Where did this guy live most of his life? Are there some clues to determine what the average “dominant nationality” was for this guy up to the time the IRS raped him?

The Isaac Brock Society

Monty Pelerin kindly sent me a link toMark Nestmann’s article, Growing Numbers of Tax Refugees Exit USA – Permanently.  Nestmann tells the story of man from Northern Mexico, whose mother gave birth to him in a border hospital on the United States side of the border.  In his retirement, he bought a condo in San Diego to have a cooler place in the summer (I am going to quote a little too much for fair usage and yet I hope that Mr. Nestmann won’t mind–this story is too important for Isaac Brock):

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recalcitrantdotme

I would encourage any young person who has American citizenship to renounce it as soon as he/she reaches the age of 16 or at least before turning 18 1/2. The cost is the same but the paperwork involved is much less. Going out into the world as an American citizen will now mean less opportunity for you because no one is going to want to employ you and opening up a bank account will be pretty well impossible. Already U.S. citizens who live abroad are being denied bank accounts and losing out on high profile job opportunities because none U.S. companies don’t want to have anything to do with reporting their finances to the IRS.

If you don’t want to live like a second class citizen in your own country of birth or in another country or as an American who lives outside of the States then dump your U.S…

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recalcitrantdotme

http://www.thefloridanewsjournal.com/2012/04/10/miami-marlins-coach-ozzie-guillen-suspended-after-complementing-fidel-castro-and-saying-h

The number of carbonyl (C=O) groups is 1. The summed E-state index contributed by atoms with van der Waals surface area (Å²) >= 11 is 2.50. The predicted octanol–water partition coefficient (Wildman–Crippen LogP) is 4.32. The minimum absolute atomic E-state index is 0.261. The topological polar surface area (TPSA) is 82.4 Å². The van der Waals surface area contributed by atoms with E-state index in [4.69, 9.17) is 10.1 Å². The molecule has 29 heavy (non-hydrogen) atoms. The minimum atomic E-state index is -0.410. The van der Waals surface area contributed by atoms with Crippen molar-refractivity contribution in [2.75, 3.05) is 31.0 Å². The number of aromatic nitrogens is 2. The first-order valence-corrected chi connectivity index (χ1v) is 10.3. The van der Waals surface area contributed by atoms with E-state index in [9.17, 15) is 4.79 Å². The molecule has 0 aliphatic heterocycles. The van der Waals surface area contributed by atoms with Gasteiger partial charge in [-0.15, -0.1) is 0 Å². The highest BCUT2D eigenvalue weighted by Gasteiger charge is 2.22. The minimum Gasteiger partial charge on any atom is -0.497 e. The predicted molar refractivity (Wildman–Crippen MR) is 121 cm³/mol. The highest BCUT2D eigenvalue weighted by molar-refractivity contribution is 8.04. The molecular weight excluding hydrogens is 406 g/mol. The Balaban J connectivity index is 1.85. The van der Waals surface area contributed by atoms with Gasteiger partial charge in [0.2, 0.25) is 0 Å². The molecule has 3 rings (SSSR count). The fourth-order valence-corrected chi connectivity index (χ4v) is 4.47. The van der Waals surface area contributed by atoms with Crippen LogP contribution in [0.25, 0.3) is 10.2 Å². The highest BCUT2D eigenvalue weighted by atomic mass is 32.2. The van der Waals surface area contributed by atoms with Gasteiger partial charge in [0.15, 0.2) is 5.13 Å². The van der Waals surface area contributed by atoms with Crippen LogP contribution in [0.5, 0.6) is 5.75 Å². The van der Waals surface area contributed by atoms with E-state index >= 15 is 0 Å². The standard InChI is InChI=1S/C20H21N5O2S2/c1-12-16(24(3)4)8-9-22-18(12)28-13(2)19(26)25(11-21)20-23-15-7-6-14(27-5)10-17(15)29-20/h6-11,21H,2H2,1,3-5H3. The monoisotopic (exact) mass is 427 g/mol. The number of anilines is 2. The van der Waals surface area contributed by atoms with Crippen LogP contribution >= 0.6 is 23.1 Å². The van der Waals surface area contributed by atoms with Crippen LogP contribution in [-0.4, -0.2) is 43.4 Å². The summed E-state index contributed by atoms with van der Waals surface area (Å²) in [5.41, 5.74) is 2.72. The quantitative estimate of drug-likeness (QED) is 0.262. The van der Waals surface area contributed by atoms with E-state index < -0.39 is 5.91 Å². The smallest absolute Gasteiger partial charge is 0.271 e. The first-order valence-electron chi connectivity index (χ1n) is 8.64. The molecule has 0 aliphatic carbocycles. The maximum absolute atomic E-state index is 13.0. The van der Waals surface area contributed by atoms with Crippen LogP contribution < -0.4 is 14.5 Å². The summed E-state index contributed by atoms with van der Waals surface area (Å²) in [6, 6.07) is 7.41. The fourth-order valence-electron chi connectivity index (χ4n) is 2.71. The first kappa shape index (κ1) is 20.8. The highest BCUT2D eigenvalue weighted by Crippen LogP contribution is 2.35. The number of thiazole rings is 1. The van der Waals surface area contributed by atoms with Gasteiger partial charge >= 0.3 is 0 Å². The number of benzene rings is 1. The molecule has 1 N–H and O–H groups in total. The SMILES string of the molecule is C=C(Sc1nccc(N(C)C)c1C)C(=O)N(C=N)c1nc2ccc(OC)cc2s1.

If this man or anyone in America loves Fidel Castro why isn’t he allowed to say so without there being an uproar? Doesn’t America believe in freedom of speech? Secondly why should anyone care about what is said about politics by a man whose life is coaching grown men to play a child’s game? What kind of an apology is it when it is given under duress? How is this any different then when a terrorist group forces a U.S. hostage to make a video denouncing America?

When you consider that America has diplomatic relations with many other governments that are ruled by more unsavory characters then it seems apparent that America’s obsession with destablizing Cuba is irrational and should be an embarrassment to the nation.

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recalcitrantdotme

I would encourage any young person who has American citizenship to renounce it as soon as he/she reaches the age of 16 or at least before turning 18 1/2. The cost is the same but the paperwork involved is much less. Going out into the world as an American citizen will now mean less opportunity for you because no one is going to want to employ you and opening up a bank account will be pretty well impossible. Already U.S. citizens who live abroad are being denied bank accounts and losing out on high profile job opportunities because none U.S. companies don’t want to have anything to do with reporting their finances to the IRS.

If you don’t want to live like a second class citizen in your own country of birth or in another country or as an American who lives outside of the States then dump your U.S…

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The Isaac Brock Society

UPDATE:  Click here for the audio of this interview.

Hi everyone, I’ve done the 10 minute spot with Pete the Planner, and I think it went pretty well; I was able to touch on many of the important issues that affect all of us.

What: The Pete the Planner Show on 93 WIBC

When: Friday nights from 7-9pm and then podcast online anytime

WIBC Livefeed

Pete’s Podcast Page

Once the podcast is available, we will make a link.

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The Isaac Brock Society

About Senate Bill 1813 (passport confiscation), I’m not sure if anybody brought this up before on Isaac: